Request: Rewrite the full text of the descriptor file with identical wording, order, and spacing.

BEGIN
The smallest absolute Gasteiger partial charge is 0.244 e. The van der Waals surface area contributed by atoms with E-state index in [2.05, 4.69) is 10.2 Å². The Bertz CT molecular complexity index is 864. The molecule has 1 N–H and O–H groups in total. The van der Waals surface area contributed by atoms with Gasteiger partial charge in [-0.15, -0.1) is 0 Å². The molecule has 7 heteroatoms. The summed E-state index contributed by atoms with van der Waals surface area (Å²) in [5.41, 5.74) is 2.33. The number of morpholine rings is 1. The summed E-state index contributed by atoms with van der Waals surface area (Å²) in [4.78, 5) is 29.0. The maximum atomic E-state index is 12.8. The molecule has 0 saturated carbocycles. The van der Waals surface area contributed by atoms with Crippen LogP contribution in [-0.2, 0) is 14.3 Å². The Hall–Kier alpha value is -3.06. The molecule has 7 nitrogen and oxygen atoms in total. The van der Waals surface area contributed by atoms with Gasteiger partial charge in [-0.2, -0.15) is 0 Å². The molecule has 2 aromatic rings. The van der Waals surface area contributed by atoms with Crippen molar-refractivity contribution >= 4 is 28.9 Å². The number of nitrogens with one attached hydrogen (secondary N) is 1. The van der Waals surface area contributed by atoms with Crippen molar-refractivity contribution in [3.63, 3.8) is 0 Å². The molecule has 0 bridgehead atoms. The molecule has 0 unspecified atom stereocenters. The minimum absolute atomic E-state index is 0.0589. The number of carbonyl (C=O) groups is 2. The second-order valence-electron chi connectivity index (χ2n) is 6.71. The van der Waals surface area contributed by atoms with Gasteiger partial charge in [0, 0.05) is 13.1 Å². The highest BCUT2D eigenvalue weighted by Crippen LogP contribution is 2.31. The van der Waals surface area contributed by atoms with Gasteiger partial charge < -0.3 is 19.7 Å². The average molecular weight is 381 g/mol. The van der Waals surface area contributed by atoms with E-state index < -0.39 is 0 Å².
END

The smallest absolute Gasteiger partial charge is 0.244 e. The van der Waals surface area contributed by atoms with E-state index in [2.05, 4.69) is 10.2 Å². The Bertz CT molecular complexity index is 864. The molecule has 1 N–H and O–H groups in total. The van der Waals surface area contributed by atoms with Gasteiger partial charge in [-0.15, -0.1) is 0 Å². The molecule has 7 heteroatoms. The summed E-state index contributed by atoms with van der Waals surface area (Å²) in [5.41, 5.74) is 2.33. The number of morpholine rings is 1. The summed E-state index contributed by atoms with van der Waals surface area (Å²) in [4.78, 5) is 29.0. The maximum atomic E-state index is 12.8. The molecule has 0 saturated carbocycles. The van der Waals surface area contributed by atoms with Crippen LogP contribution in [-0.2, 0) is 14.3 Å². The Hall–Kier alpha value is -3.06. The molecule has 7 nitrogen and oxygen atoms in total. The van der Waals surface area contributed by atoms with Gasteiger partial charge in [-0.2, -0.15) is 0 Å². The molecule has 2 aromatic rings. The van der Waals surface area contributed by atoms with Crippen molar-refractivity contribution >= 4 is 28.9 Å². The number of nitrogens with one attached hydrogen (secondary N) is 1. The van der Waals surface area contributed by atoms with Crippen molar-refractivity contribution in [3.63, 3.8) is 0 Å². The molecule has 0 bridgehead atoms. The molecule has 0 unspecified atom stereocenters. The minimum absolute atomic E-state index is 0.0589. The number of carbonyl (C=O) groups is 2. The second-order valence-electron chi connectivity index (χ2n) is 6.71. The van der Waals surface area contributed by atoms with Gasteiger partial charge in [0, 0.05) is 13.1 Å². The highest BCUT2D eigenvalue weighted by Crippen LogP contribution is 2.31. The van der Waals surface area contributed by atoms with Gasteiger partial charge < -0.3 is 19.7 Å². The average molecular weight is 381 g/mol. The van der Waals surface area contributed by atoms with E-state index < -0.39 is 0 Å².